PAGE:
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SDL 2.0.6 released, introduces Vulkan support

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The cross-platform development library has seen the release of its latest version. Quite a few exciting changes this time around, including support for Vulkan and more types of gamepads.

SDL [Official Site] is something that has been used in quite a diverse array of projects and plenty of game ports that have made their way to Linux have taken advantage of it. The latest release has its fair share of general improvements but most noticeable is the implementation of Vulkan support. This hopefully will make it easier for developers to take advantage of the Vulkan API and help it gain more traction.

Besides that, support for more gamepads has been added, including the Nintendo Switch Pro controller. There are also new functions available that help to retrieve information about gamepads and joysticks as needed. It’s been my experience that titles using SDL have worked well with just about every gamepad I’ve thrown at them, so it’s nice to see their support roster continually expanding.

You can see the full details of the release here.

22 Likes, Who?
etonbears 23 September 2017 at 10:39 pm UTC
SDL is a great basis for starting cross-platform code. It's very helpful for SDL to provide access to an initialised Vulkan drawing context, mainly because you can also use SDL input, event and device handling which is a good multi-platform abstraction. The threading and utility APIs are good too.

But SDL doesn't really help learn Vulkan ( or any other graphics API ), since it has drawing abstractions only for limited 2D and sprite animation. The complex 3D and compute operations generally used in simulations and games still need to be learned for each graphics API you want to support. In other words, you need to provide your own abstraction over all the graphics APIs you want to support, but you don't need to be bothered about which OS platform you are running on.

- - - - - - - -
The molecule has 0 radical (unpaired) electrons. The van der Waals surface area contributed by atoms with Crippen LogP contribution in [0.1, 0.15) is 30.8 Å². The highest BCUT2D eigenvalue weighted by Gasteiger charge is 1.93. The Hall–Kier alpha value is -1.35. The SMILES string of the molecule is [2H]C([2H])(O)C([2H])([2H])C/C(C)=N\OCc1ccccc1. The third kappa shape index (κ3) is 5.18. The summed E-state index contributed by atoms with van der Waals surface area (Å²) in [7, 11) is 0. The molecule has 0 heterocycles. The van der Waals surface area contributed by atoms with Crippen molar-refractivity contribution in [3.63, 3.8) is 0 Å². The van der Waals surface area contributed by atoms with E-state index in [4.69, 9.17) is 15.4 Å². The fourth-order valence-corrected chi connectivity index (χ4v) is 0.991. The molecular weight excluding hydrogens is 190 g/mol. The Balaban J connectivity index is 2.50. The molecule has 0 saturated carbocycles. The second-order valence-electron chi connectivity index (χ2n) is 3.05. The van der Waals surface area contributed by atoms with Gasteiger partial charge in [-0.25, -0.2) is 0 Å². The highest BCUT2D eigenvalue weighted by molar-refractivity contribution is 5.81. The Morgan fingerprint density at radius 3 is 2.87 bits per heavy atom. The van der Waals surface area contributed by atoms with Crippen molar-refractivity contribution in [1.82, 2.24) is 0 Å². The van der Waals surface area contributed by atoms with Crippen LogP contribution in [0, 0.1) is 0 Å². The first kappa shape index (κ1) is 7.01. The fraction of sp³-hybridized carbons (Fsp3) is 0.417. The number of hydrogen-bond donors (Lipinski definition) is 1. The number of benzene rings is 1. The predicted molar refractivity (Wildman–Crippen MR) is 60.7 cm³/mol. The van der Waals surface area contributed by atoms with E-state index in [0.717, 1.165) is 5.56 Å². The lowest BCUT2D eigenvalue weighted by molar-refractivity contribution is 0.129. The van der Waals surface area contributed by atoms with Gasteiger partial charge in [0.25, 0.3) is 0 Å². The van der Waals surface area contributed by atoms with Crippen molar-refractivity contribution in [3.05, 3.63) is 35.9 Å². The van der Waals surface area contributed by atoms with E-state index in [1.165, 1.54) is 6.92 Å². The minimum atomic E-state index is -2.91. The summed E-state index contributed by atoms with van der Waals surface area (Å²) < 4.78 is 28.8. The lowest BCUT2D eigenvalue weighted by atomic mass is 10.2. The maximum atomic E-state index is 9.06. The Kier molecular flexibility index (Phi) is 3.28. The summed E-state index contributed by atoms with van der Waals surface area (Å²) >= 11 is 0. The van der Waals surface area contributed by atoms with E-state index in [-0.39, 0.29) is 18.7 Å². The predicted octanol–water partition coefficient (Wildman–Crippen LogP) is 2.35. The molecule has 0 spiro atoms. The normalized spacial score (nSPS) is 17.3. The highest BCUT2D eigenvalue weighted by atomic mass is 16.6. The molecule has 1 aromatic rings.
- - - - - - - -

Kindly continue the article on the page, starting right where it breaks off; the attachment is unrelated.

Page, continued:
Last edited by etonbears at 23 September 2017 at 10:40 pm UTC
charliebrownau 24 September 2017 at 1:59 pm UTC
Does anyone actually have good info to explain how to make shaders for Vulkan

Does anyone have some good info to support vulkan in UE4 and Unity ?

It seems all info for this is bloody rare as unicorns to actually do some real world implementation
knro 24 September 2017 at 6:17 pm UTC
Is SDL2 used for commercial games or what? I found the Wikipedia link but the list is limited. Game engines like Unity, Unreal, Crytek uses it or who?
mirv 24 September 2017 at 6:34 pm UTC
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charliebrownauDoes anyone actually have good info to explain how to make shaders for Vulkan

Does anyone have some good info to support vulkan in UE4 and Unity ?

It seems all info for this is bloody rare as unicorns to actually do some real world implementation